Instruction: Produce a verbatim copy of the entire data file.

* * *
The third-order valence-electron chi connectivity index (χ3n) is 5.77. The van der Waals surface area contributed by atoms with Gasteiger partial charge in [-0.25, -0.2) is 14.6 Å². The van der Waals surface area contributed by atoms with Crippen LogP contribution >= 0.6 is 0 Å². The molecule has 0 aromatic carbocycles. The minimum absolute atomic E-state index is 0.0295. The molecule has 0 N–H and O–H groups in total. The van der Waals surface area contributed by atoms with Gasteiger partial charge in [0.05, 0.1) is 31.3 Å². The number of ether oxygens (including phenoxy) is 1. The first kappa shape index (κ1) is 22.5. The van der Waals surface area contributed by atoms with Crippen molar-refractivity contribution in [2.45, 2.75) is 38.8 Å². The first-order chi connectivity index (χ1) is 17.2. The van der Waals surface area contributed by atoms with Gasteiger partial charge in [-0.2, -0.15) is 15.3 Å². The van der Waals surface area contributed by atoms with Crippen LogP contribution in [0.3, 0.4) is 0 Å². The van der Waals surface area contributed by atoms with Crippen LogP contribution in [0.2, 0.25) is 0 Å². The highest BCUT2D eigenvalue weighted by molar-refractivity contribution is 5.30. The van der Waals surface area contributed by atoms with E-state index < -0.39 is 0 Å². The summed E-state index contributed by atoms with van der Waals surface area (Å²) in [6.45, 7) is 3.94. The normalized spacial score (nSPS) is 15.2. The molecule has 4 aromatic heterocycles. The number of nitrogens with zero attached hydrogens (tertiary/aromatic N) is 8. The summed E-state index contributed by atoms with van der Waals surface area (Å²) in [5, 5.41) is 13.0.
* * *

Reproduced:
The third-order valence-electron chi connectivity index (χ3n) is 5.77. The van der Waals surface area contributed by atoms with Gasteiger partial charge in [-0.25, -0.2) is 14.6 Å². The van der Waals surface area contributed by atoms with Crippen LogP contribution >= 0.6 is 0 Å². The molecule has 0 aromatic carbocycles. The minimum absolute atomic E-state index is 0.0295. The molecule has 0 N–H and O–H groups in total. The van der Waals surface area contributed by atoms with Gasteiger partial charge in [0.05, 0.1) is 31.3 Å². The number of ether oxygens (including phenoxy) is 1. The first kappa shape index (κ1) is 22.5. The van der Waals surface area contributed by atoms with Crippen molar-refractivity contribution in [2.45, 2.75) is 38.8 Å². The first-order chi connectivity index (χ1) is 17.2. The van der Waals surface area contributed by atoms with Gasteiger partial charge in [-0.2, -0.15) is 15.3 Å². The van der Waals surface area contributed by atoms with Crippen LogP contribution in [0.3, 0.4) is 0 Å². The van der Waals surface area contributed by atoms with Crippen LogP contribution in [0.2, 0.25) is 0 Å². The highest BCUT2D eigenvalue weighted by molar-refractivity contribution is 5.30. The van der Waals surface area contributed by atoms with E-state index < -0.39 is 0 Å². The summed E-state index contributed by atoms with van der Waals surface area (Å²) in [6.45, 7) is 3.94. The normalized spacial score (nSPS) is 15.2. The molecule has 4 aromatic heterocycles. The number of nitrogens with zero attached hydrogens (tertiary/aromatic N) is 8. The summed E-state index contributed by atoms with van der Waals surface area (Å²) in [5, 5.41) is 13.0.